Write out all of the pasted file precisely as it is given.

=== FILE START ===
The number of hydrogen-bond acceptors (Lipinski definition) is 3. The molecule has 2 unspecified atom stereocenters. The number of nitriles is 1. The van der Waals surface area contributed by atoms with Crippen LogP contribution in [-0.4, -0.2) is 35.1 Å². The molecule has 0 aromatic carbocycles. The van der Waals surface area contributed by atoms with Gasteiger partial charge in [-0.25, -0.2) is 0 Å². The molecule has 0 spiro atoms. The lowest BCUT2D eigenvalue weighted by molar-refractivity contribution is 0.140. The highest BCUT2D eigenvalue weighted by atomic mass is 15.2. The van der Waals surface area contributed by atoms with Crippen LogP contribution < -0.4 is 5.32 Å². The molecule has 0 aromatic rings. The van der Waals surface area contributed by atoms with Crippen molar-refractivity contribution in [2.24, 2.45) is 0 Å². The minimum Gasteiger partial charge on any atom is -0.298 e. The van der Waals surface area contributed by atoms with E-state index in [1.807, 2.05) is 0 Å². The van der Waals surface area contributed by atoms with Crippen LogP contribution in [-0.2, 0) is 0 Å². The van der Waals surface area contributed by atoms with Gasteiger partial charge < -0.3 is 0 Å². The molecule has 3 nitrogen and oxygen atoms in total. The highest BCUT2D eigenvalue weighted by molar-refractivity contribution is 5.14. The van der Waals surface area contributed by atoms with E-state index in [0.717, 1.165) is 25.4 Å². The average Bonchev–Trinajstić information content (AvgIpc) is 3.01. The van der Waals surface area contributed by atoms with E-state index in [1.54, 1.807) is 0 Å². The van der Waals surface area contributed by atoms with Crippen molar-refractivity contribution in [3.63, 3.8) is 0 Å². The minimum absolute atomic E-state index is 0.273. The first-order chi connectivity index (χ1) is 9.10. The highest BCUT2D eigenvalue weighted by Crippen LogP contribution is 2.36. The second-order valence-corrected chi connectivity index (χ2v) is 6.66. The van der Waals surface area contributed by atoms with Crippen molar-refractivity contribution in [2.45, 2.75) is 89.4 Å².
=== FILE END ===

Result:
The number of hydrogen-bond acceptors (Lipinski definition) is 3. The molecule has 2 unspecified atom stereocenters. The number of nitriles is 1. The van der Waals surface area contributed by atoms with Crippen LogP contribution in [-0.4, -0.2) is 35.1 Å². The molecule has 0 aromatic carbocycles. The van der Waals surface area contributed by atoms with Gasteiger partial charge in [-0.25, -0.2) is 0 Å². The molecule has 0 spiro atoms. The lowest BCUT2D eigenvalue weighted by molar-refractivity contribution is 0.140. The highest BCUT2D eigenvalue weighted by atomic mass is 15.2. The van der Waals surface area contributed by atoms with Crippen LogP contribution < -0.4 is 5.32 Å². The molecule has 0 aromatic rings. The van der Waals surface area contributed by atoms with Crippen molar-refractivity contribution in [2.24, 2.45) is 0 Å². The minimum Gasteiger partial charge on any atom is -0.298 e. The van der Waals surface area contributed by atoms with E-state index in [1.807, 2.05) is 0 Å². The van der Waals surface area contributed by atoms with Crippen LogP contribution in [-0.2, 0) is 0 Å². The van der Waals surface area contributed by atoms with Gasteiger partial charge < -0.3 is 0 Å². The molecule has 3 nitrogen and oxygen atoms in total. The highest BCUT2D eigenvalue weighted by molar-refractivity contribution is 5.14. The van der Waals surface area contributed by atoms with E-state index in [0.717, 1.165) is 25.4 Å². The average Bonchev–Trinajstić information content (AvgIpc) is 3.01. The van der Waals surface area contributed by atoms with E-state index in [1.54, 1.807) is 0 Å². The van der Waals surface area contributed by atoms with Crippen molar-refractivity contribution in [3.63, 3.8) is 0 Å². The minimum absolute atomic E-state index is 0.273. The first-order chi connectivity index (χ1) is 9.10. The highest BCUT2D eigenvalue weighted by Crippen LogP contribution is 2.36. The second-order valence-corrected chi connectivity index (χ2v) is 6.66. The van der Waals surface area contributed by atoms with Crippen molar-refractivity contribution in [2.45, 2.75) is 89.4 Å².